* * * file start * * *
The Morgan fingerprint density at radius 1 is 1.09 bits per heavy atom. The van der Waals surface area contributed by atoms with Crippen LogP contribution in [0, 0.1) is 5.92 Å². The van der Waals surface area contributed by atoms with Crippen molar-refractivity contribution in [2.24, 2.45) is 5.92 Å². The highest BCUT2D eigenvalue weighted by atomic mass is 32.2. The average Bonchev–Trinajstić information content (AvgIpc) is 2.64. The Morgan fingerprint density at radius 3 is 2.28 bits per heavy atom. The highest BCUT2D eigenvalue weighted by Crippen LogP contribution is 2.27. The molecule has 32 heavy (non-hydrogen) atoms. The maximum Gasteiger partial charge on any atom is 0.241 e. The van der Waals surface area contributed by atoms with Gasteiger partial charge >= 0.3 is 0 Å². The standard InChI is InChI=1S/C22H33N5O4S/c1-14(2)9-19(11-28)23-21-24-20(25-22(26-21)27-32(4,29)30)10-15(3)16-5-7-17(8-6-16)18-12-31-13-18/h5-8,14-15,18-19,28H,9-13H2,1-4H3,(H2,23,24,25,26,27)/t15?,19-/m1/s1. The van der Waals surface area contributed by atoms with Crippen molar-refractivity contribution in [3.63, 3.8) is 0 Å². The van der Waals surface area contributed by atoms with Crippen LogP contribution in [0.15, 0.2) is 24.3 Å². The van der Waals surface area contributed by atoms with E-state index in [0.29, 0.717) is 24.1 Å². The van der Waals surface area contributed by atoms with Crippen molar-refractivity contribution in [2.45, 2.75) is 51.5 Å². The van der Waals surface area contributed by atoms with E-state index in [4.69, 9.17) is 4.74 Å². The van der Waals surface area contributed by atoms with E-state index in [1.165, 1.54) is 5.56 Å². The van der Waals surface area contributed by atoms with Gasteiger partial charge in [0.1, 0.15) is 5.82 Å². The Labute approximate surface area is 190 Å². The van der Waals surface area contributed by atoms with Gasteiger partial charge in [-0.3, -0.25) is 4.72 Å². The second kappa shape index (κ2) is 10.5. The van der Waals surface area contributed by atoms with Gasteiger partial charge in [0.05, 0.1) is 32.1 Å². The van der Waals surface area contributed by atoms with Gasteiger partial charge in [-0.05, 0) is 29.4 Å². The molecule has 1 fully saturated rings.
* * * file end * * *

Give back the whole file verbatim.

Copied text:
The Morgan fingerprint density at radius 1 is 1.09 bits per heavy atom. The van der Waals surface area contributed by atoms with Crippen LogP contribution in [0, 0.1) is 5.92 Å². The van der Waals surface area contributed by atoms with Crippen molar-refractivity contribution in [2.24, 2.45) is 5.92 Å². The highest BCUT2D eigenvalue weighted by atomic mass is 32.2. The average Bonchev–Trinajstić information content (AvgIpc) is 2.64. The Morgan fingerprint density at radius 3 is 2.28 bits per heavy atom. The highest BCUT2D eigenvalue weighted by Crippen LogP contribution is 2.27. The molecule has 32 heavy (non-hydrogen) atoms. The maximum Gasteiger partial charge on any atom is 0.241 e. The van der Waals surface area contributed by atoms with Gasteiger partial charge >= 0.3 is 0 Å². The standard InChI is InChI=1S/C22H33N5O4S/c1-14(2)9-19(11-28)23-21-24-20(25-22(26-21)27-32(4,29)30)10-15(3)16-5-7-17(8-6-16)18-12-31-13-18/h5-8,14-15,18-19,28H,9-13H2,1-4H3,(H2,23,24,25,26,27)/t15?,19-/m1/s1. The van der Waals surface area contributed by atoms with Crippen molar-refractivity contribution in [3.63, 3.8) is 0 Å². The van der Waals surface area contributed by atoms with Crippen LogP contribution in [0.15, 0.2) is 24.3 Å². The van der Waals surface area contributed by atoms with E-state index in [0.29, 0.717) is 24.1 Å². The van der Waals surface area contributed by atoms with Crippen molar-refractivity contribution in [2.45, 2.75) is 51.5 Å². The van der Waals surface area contributed by atoms with E-state index in [4.69, 9.17) is 4.74 Å². The van der Waals surface area contributed by atoms with E-state index in [1.165, 1.54) is 5.56 Å². The van der Waals surface area contributed by atoms with Gasteiger partial charge in [0.1, 0.15) is 5.82 Å². The Labute approximate surface area is 190 Å². The van der Waals surface area contributed by atoms with Gasteiger partial charge in [-0.3, -0.25) is 4.72 Å². The second kappa shape index (κ2) is 10.5. The van der Waals surface area contributed by atoms with Gasteiger partial charge in [0.05, 0.1) is 32.1 Å². The van der Waals surface area contributed by atoms with Gasteiger partial charge in [-0.05, 0) is 29.4 Å². The molecule has 1 fully saturated rings.